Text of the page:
Participation in this year’s open enrollment for New Mexico’s health care marketplace is crucial following its transition from a federally supported state-based exchange to a fully state-run program, beWellnm officials advise.
“It’s really important for the consumers who were on healthcare.gov to understand that they have to go to beWellnm for 2022 coverage,” said Maureen Manring, director of communication and outreach at beWellnm.
BeWellnm is the state’s official health insurance exchange. It exists to help individuals and small businesses in New Mexico get access to affordable health care. In the past, the exchange used the federal enrollment platform healthcare.gov but, starting this fall, the exchange is using its own state-run enrollment platform. Enrollment for 2022 will take place at bewellnm.com.
Manring encourages beWellnm participants to reconfirm their accounts and reassess their coverage during open enrollment. New Mexicans may qualify for additional financial assistance with insurance premiums in 2022 as a result of emergency pandemic funding from the federal government.
Furthermore, with the switch from healthcare.gov to bewellnm.com, enrollees who don’t confirm their account during open enrollment run the risk of losing their coverage, said beWellnm CEO Jeffery Bustamante. But beWellnm will make an effort to make sure that doesn’t happen.
“Let’s say somebody gets to January, hasn’t reconfirmed all of that. Well, they’re going to be hearing from us to make sure that they do connect and get that coverage,” Bustamante said.
Plans through beWellnm are available to all New Mexicans who don’t get insurance through an employer, Medicare or Medicaid, and the time to reenroll — or to sign up for the first time — begins Nov. 1.
In addition to the website, people can get started through an in-person event, a virtual event or over the phone.
“It’s just a matter of whatever that consumer’s comfort level is,” Manring said. “There are many different ways.”
Enrollment ends Jan. 15, a month later than in previous years.
“We’re excited to give New Mexicans a little longer to make that decision,” Manring said.
But, to get coverage that starts on Jan. 1, she warned that applications need to be completed earlier and premiums paid by Dec. 23.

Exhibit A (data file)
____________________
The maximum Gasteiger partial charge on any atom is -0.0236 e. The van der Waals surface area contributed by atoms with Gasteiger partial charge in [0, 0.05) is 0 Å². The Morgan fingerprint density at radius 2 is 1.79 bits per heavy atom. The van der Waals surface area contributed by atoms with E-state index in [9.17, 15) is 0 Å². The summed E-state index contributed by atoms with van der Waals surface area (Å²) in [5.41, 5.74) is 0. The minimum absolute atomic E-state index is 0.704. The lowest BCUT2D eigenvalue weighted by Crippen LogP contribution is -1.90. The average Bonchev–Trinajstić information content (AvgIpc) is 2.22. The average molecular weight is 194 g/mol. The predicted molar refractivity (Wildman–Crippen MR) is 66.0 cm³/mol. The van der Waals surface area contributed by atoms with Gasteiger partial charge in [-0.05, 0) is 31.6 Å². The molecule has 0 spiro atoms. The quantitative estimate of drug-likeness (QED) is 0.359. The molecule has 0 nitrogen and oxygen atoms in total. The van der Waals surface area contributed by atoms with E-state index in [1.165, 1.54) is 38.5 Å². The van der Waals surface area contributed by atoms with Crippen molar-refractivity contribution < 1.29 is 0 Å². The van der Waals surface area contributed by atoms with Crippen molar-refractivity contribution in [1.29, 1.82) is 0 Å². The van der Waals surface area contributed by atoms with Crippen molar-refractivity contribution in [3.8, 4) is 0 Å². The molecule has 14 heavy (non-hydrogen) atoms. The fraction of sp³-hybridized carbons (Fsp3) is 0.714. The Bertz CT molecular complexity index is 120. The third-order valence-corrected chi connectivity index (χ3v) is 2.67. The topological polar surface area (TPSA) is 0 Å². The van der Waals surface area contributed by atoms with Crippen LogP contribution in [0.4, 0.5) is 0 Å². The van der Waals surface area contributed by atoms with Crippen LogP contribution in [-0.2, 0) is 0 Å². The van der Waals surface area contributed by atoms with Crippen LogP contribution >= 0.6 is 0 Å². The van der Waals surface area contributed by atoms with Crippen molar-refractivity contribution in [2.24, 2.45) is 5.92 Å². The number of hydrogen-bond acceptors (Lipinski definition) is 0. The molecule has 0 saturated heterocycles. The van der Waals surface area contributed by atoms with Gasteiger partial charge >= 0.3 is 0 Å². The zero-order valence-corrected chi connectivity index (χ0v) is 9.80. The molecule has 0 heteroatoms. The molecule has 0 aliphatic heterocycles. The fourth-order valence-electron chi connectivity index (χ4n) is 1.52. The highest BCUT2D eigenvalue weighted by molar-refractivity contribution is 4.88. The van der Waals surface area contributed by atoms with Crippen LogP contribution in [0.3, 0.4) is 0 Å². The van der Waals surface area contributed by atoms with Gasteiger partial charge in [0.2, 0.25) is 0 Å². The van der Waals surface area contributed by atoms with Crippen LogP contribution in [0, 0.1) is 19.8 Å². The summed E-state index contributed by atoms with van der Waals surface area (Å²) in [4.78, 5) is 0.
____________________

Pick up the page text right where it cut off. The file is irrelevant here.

The extended deadline serves all the people who want coverage at the beginning of the year, but also meets the needs of folks who want a little longer to assess their financial situation, Bustamante said.
An estimated 95,000 New Mexicans are eligible for health insurance coverage on beWellnm. Bustamante said about 43,000 are currently enrolled.
The switch to a fully state-run program means that help navigating the exchange will no longer come from a federal call center, but from within the state, according to Bustamante.
“When they’re calling in, they’re getting assistance with their application or through the process, they’re going to be hearing from New Mexicans,” Bustamante said. “They’re going to be talking to New Mexicans.”
BeWellnm will also have local control when reconciling issues with payment and applications or assisting individuals transitioning between exchange coverage and Medicaid.
In the long term, the change should save money for New Mexico. For 2021, $5.4 million was budgeted for the federal site healthcare.gov. The proposed maintenance and operation budget for 2022’s state-based site is $4.7 million, according to beWellnm’s public relations consultant James Korenchen.
“This is one of the most exciting parts of it,” Bustamante said. “… We were able to negotiate contracts with our vendor that really did come in very competitively, at less than we were paying at the time for healthcare.gov.”
BeWellnm remains a resource for guidance on how to enroll and knowledge on the financial help that’s available, Manring said. People just need to spend a little time looking into the matter.
“They really need to take that opportunity to look into getting a quote, understanding and comparing plans and options for next year,” Manring said.
Editor’s note: An earlier version of this story listed an incorrect amount that was budgeted for federal site healthcare.gov in 2021. The correct amount is $5.4 million. The story has been updated.